Umphrey’s McGee, Brooklyn Bowl London, London, UK- 6/20
Photo by Al Stuart
In the country that gave the world the psychedelic noodlings of Cream, the expansive symphonic creations of Pink Floyd and the endless space-rock happenings of Hawkwind the lack of a British fan base for the jamband scene is perplexing. All that aside, on this evening the middle of three for Umphrey’s McGee at London’s branch of the Brooklyn Bowl the band played two sublime sets of Swiss-watch precision musicianship, mind-boggling complexity and kaleidoscopic eclecticism. That butterfly like flitting from style to style was exemplified in the chugging-metal-meets-pounding-acid-house opener “Nipple Trix” and continued in “Mantis” with off-kilter jazzy prog alternating with anthemic rock including exquisite twin guitar from Jake Cinninger and Brendan Bayliss. In a more ‘pick a genre and stick to it’ mode were the power chord-mungous riffing of the aptly titled “Rocker Part 2” with Jake’s free-flying virtuosic tapping and shredding to the fore, and the glo-stick-and-whistle rave-tastic synth-led electronica of “Bad Friday.” Keys also featured heavily in the smooth disco groove of “Booth Love” with Joel Cummins’ extended fusionesque piano break. Closing the set was “Puppet String,” the first number taken from their latest release Similar Skin. Led by Ryan Stasik’s upfront, Squires-ish bass lines this opened out into an anthemic Zeppelinesque riffer before a mid-song switch to the dance vibes of “The Triple Wide” where the band once again displayed their turn-on-a-dime versatility with an extended Rhiannon tease and a storming, full-on death metal excursion into Ozzy Osbourne’s “Crazy Train” before slipping back into “Puppet String” to finish: breathtaking!
Given the rarity of UM visits to the UK the decision to play an All Night Wrong covers set (dedicated to Lionel Richie on his birthday) could have been considered brave, but their delivery on the pomp of “Live And Let Die,” the sophisticated reggae of “Driven To Tears” and a gritty and sleazy “Cheap Sunglasses” was so accomplished only a curmudgeon could complain. Jake’s playing on “The Song Remains The Same” may have owed more to Dickey Betts than Jimmy Page but was none the worse for that and the guitar on the intro to “Shine On You Crazy Diamond” was simply awesome while the highly polished pop of “Let’s Dance” had the room bopping and singing along.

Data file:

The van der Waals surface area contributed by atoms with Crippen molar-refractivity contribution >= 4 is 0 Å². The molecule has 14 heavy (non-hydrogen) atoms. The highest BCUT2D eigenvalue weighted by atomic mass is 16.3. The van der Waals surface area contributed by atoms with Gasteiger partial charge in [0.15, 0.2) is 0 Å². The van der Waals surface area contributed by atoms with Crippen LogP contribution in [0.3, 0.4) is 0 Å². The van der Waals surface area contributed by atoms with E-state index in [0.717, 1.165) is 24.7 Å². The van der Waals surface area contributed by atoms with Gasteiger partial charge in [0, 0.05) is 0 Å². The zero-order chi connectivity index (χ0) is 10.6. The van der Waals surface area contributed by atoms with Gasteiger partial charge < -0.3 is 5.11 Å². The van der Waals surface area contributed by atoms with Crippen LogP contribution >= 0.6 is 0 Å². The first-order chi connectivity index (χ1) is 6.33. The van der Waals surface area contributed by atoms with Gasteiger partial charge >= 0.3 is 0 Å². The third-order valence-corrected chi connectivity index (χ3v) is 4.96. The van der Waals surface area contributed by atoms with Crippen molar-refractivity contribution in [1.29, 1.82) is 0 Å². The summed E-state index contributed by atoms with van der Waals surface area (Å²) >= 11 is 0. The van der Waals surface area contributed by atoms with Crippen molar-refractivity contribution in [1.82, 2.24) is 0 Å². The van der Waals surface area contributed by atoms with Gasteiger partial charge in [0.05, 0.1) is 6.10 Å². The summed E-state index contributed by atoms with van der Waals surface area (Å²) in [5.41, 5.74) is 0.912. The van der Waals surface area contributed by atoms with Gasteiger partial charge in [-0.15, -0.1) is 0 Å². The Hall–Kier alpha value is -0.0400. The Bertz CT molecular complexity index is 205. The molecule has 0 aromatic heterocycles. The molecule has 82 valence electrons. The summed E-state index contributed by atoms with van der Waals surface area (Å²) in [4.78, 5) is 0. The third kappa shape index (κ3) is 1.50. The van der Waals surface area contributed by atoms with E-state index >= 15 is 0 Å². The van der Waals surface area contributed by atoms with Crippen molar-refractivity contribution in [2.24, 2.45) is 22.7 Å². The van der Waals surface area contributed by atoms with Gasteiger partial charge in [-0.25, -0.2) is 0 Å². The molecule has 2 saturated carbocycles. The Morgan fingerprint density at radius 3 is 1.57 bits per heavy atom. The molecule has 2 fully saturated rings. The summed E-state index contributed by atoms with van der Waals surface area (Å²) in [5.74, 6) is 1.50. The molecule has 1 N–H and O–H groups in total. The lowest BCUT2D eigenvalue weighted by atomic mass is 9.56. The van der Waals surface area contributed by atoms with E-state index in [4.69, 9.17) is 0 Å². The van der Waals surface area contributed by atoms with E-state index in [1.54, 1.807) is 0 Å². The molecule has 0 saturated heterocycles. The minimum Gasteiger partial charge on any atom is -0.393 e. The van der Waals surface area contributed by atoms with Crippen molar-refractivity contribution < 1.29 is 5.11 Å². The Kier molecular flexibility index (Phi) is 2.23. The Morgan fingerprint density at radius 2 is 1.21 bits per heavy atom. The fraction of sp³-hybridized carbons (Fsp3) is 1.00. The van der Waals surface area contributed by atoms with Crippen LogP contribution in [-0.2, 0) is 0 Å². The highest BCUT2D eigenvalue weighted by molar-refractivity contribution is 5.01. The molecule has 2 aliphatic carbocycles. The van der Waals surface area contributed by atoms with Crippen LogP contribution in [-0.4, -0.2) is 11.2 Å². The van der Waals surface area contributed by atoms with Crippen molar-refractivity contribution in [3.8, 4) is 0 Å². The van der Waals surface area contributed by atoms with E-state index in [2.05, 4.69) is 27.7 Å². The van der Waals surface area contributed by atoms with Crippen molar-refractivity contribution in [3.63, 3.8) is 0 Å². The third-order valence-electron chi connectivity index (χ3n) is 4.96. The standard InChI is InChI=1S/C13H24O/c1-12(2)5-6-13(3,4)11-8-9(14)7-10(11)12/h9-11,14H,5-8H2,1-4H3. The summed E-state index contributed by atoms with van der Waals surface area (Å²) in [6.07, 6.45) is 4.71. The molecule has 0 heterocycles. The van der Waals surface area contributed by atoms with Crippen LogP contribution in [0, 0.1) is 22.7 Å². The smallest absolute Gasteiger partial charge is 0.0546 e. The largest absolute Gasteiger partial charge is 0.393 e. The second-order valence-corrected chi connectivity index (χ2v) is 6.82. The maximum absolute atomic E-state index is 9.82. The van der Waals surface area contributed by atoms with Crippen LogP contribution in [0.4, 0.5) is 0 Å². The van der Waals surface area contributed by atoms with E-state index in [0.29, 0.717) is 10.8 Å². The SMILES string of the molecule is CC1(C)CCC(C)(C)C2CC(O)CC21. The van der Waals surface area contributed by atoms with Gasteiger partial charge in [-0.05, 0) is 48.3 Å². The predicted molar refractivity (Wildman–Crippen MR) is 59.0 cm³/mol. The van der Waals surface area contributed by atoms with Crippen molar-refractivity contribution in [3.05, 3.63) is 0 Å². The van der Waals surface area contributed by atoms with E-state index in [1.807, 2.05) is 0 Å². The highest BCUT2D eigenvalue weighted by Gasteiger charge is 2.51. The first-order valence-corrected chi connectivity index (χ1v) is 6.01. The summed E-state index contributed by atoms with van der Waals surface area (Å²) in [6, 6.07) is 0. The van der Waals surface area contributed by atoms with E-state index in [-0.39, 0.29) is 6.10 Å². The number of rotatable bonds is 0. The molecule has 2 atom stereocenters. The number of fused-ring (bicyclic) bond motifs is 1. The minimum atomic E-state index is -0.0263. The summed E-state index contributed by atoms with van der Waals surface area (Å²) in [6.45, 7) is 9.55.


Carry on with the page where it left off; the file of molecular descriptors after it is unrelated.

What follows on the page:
Despite stern warnings not to run late (due to London’s public transport turning into pumpkins at midnight) the band still slotted in a three song encore: two more new tunes, the lightning-flash staccato rocker “Cut The Cable” and the hammer-blow unison riffing and frenetic guitar pyrotechnics of “The Linear” were followed by old favourite “40s Theme,” its fiendishly complex time signatures and fusion-to-rock-to-disco genre-hopping encapsulating the UM experience. This was my first chance to catch one of Umphrey’s McGee’s rarer-than-hen’s teeth British stop-overs and even without a full Jeff Waful lightshow this performance more than lived up to my probably ludicrously high expectations. UK fans can only hope the boys aren’t discouraged by Britain’s apparent lack of good taste and give us a miss completely next time.